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Sudan Tribune

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Dollar price pulls back after U.S. decision to ease Sudan’s sanctions

January 15, 2017 (KHARTOUM) – The U.S. dollar price has swung lower on the black market in the Sudanese capital, Khartoum following the U.S. decision to ease the economic sanctions imposed on the east African nations for two decades.

A worker counts US dollar bills inside a money changer in the Sudanese capital, Khartoum (Photo: Reuters)
A worker counts US dollar bills inside a money changer in the Sudanese capital, Khartoum (Photo: Reuters)
On Friday, the outgoing U.S. President Barack Obama signed an executive order to ease sanctions against Khartoum enabling trade and investment transactions to resume with Sudan.

Last November, Central Bank of Sudan (CBoS) introduced an incentive policy, increasing the exchange rate in commercial banks by 131%. As a result, the U.S. dollar exchange rate went up in banks to 15.8 SDG from the official rate of 6.5 SDG.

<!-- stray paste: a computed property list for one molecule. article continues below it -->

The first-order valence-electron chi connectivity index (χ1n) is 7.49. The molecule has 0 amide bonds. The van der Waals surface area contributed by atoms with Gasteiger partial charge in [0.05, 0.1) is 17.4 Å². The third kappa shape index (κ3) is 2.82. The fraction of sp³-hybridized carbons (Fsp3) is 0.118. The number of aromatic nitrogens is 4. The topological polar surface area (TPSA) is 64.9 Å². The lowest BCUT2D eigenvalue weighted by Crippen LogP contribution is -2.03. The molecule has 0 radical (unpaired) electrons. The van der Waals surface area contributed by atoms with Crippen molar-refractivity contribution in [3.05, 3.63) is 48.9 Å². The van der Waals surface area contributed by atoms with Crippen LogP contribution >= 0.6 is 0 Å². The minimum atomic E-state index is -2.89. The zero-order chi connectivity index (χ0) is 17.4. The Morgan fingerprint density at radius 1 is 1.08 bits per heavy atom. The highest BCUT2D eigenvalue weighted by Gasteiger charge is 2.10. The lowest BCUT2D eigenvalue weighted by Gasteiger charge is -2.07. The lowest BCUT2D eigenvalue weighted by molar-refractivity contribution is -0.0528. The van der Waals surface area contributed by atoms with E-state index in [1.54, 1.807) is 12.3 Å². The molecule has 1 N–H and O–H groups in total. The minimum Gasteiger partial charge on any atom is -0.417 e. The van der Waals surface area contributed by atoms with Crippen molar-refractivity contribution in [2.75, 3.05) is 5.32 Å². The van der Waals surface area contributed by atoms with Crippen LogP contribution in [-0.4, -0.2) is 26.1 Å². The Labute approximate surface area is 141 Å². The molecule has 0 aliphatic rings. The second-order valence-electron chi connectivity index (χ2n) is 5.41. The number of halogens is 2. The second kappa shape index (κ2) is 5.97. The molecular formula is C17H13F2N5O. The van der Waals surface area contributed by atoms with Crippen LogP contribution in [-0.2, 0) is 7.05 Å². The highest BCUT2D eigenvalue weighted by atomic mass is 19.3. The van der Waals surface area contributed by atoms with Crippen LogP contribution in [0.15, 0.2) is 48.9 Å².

Following the CBoS decision, the dollar price went up and settled at 19,4 pounds on the black market.

Traders in Khartoum on Sunday told Sudan Tribune on the condition of anonymity that the dollar price ranged from 14 to 17 Sudanese pounds (SDG), saying they refrained from buying the dollar in fear of a further decline in its price.

According to the traders, the U.S. decision caused uncertainty and the dollar price fluctuated from 14 to 17 pounds.

It is noteworthy that Sudan’s Finance Minister Badr al-Din Mahmoud on Saturday announced they are developing a comprehensive plan to review the foreign exchange policy in light of Washington’s decision to ease sanctions.

Sudan has been under American economic and trade sanctions since 1997 for its alleged connection to terror networks and remains on the U.S. list of state sponsors of terror. The first batch of sanctions restricts U.S. trade and investment with Sudan and block government’s assets of the Sudanese government.

Additional sanctions in relations with the conflict in Darfur region were introduced by two Executive Orders in 2006.

(ST)